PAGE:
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Second New Hampshire City To Prohibit Vaping, Tobacco For Anyone Under 21

December 8, 2018

In an effort to influence state legislation, the city council of Keene, New Hampshire voted 10-4 to raise the minimum age a person may purchase, use, or possess tobacco and vaping products to 21. The former age requirement in the city was 18; the council’s new ordinance is effective immediately. (A video of the meeting can be viewed here.)

Keene is now the second municipality in the state to make the change after Dover raised the age to 21 in 2016.

The ordinance covers the use, sale, or possession of “tobacco products, liquid nicotine and electronic cigarettes, which are battery-operated devices containing nicotine, flavorings, and other chemicals,” the Keene Sentinel reports.

In a secondary 13-1 vote, the council voted in favor of encouraging New Hampshire state senator Jay Kahn (D-Keene) to press for state legislation that would follow Keene’s lead and raise the age limit to 21 throughout the state.

The council was particularly concerned about the use of so-called “E-cigarettes,” electronic devices that deliver nicotine and other substances to users via vapors without combustion or smoke. Such “vaping” devices have become popular among teen-agers and with those attempting to quit traditional combustion-based smoking.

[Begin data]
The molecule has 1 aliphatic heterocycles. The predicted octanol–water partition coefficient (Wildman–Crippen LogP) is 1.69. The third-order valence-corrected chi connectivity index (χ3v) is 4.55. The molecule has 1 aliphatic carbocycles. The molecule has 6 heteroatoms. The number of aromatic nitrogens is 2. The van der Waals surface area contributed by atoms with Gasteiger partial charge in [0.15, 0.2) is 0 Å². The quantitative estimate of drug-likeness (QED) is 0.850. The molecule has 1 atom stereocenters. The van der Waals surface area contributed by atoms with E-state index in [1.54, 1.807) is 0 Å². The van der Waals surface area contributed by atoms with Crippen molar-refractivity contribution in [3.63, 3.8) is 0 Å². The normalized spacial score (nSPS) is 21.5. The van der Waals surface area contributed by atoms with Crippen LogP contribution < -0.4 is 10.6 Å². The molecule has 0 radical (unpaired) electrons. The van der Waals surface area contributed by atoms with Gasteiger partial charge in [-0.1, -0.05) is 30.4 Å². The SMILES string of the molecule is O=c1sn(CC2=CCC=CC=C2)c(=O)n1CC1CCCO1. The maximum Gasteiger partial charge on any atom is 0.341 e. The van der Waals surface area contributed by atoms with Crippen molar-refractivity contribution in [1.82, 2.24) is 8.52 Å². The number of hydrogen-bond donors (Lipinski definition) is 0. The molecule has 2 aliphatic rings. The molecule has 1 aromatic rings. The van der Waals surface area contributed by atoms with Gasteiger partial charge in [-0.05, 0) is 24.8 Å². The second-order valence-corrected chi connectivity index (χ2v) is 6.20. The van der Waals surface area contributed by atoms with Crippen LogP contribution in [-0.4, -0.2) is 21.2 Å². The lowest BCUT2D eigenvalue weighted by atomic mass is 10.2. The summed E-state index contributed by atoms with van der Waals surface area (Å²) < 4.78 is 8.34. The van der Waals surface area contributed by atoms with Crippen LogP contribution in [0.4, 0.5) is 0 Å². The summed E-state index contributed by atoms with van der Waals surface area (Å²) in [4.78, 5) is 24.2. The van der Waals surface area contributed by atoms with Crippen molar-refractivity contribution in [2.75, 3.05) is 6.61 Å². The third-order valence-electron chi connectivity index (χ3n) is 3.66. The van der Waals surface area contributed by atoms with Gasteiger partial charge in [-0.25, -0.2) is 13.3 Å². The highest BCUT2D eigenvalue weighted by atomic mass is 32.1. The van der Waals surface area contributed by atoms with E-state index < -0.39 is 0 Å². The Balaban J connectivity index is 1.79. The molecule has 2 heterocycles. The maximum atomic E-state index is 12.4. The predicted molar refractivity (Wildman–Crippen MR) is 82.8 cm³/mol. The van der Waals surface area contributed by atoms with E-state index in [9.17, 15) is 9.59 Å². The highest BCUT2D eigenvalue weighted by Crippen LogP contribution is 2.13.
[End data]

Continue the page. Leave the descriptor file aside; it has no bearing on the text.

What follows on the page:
At the December 6 council meeting, councilor Randy L. Filiaut said that vaping is “a new nasty habit that the Centers for Disease Control and the FDA call an epidemic. This is not saving somebody from smoking. … This is why local officials like us have to take the bull by the horns and do the right thing.”

The youngest city councilor, Margaret M. Rice, 24, responded to Filiaut, saying:  “As the only person on this council who is remotely close to the age range that would be affected, I trust my peers to make healthy decisions if they’re empowered to do so.” She added the ordinance did not help further educate her younger peers about the dangers of vaping and that the law felt like a “punishment.”

Councilor Robert B. Sutherland said he opposed the new ordinance “because this creates a lot of problems because of the splitting of the towns, and this is the only circumstance of any products for regulation in the state where the municipalities will be able to regulate them and for that reason I feel this is an issue that should be dealt with by the state.”

Councilor Janis O. Manwaring said the council was indeed setting an example.

“Everyone is watching us. Some of the towns are waiting to see if Keene is going to go with this ordinance,” he said.

The council further noted that the state will likely raise the age limit once all of the state’s neighboring states adopt the higher age limit; Massachusetts and Maine have already done so, while Vermont is considering it.

Violators of the Keene ordinance are subject to a $50 fine for a first offense, and $100 for each subsequent offense. The penalties are based on guidelines provided by the state.

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